MISSION: Southwest Research and Information Center is a multi-cultural organization working to promote the health of people and communities, protect natural resources, ensure citizen participation, and secure environmental and social justice now and for future generations

From the President

Like other board members, I became involved with SRIC because of its work with communities, especially on issues related to protecting water. The Navajos like to say, Tó eii be'iina át'é, or "Water is life." Water is life not only because we use it like everyone else for drinking, bathing, cooking, and other personal and household needs, but also because we use it for our livestock. Water is also central to our cultural and religious beliefs and practices. We use the water for the Blessing Way ceremony as well as other ceremonies. Water is used in our cultural and religious practices which are performed on a daily basis.

This issue of Voices from the Earth continues an emphasis on the importance of water in New Mexico and the West, which has always been a central focus of SRIC's work. It also is part of the commitment from the last issue of The Workbook to examine water issues and what they mean to people and communities.

You'll read about how water unites and divides people and communities and how mostly Hispanic small towns in northern New Mexico have built and are fighting to maintain their traditional acequias, which for hundreds of years have irrigated the land and organized their communities. You can read about how thousands of people are supporting the efforts of the Crownpoint community to stop new uranium mines that threaten the main source of drinking water for at least 10,000 people in the Eastern Navajo Agency. And you'll again be updated about some of SRIC's ongoing work in New Mexico—the Molycorp mine, nuclear waste disposal, and growth in Albuquerque.

We are gratified at the positive response that many of you have given to the premier issue of Voices from the Earth. Once again, we ask for your feedback about the publication and suggestions for articles and topics that we should cover. Contact us at Info@sric.org or (505) 262-1862. Or send your comments to SRIC, PO Box 4524, Albuquerque, NM 87106.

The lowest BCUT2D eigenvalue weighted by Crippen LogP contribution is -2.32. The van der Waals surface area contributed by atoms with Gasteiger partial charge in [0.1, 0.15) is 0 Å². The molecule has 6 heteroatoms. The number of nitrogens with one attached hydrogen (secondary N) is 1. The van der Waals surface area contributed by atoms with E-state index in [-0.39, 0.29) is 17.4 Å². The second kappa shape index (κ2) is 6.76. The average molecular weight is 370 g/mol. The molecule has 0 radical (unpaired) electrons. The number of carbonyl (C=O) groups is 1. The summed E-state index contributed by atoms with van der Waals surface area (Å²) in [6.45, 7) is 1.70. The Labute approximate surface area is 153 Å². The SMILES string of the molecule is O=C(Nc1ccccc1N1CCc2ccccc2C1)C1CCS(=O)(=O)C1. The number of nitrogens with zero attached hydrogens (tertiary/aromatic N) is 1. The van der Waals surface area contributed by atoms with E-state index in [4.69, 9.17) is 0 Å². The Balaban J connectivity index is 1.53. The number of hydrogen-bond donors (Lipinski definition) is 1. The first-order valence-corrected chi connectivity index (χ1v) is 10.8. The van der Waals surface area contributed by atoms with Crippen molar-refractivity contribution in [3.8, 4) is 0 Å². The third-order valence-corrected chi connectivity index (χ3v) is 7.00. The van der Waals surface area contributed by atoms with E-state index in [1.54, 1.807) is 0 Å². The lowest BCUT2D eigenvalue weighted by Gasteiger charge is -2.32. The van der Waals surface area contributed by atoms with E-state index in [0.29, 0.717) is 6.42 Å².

— LaLora Charles
President, SRIC Board of Directors

Community Partners
and Resources


Table of Contents

"In Alice in Wonderland, poor Alice was plagued by the problem of regulating her own size. One side of the caterpillar's mushroom made her grow, and the other made her shrink, and Alice was hard put to consume the right stimulus at the right rate to achieve the right size. If she erred on one side, she would swoop into hugeness; if on the other, she would instantly dwindle. Twentieth-century efforts at the management of nature bring Alice's dilemma to mind. The goal is to get humanity's role in nature back to the right size, neither too big or too small, neither too powerful nor too powerless. Like Alice, the manager finds it difficult to regulate the rate of change; a seemingly subtle move will have enormous repercussions; causing humans abruptly to become huge again; and a seemingly forceful and direct move will meet implacable resistance from nature, causing them to appear as creatures of great self-importance and little actual stature. Swinging from huge to tiny, dominant to dominated, humanity's place in nature changes from day to day, hour to hour."
--Patricia Nelson Limerick
The Legacy of Conquest
W.W. Norton & Company
1987, New York, New York



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Southwest Research and Information Center
105 Stanford SE
PO Box 4524
Albuquerque, NM 87196
505/262-1862
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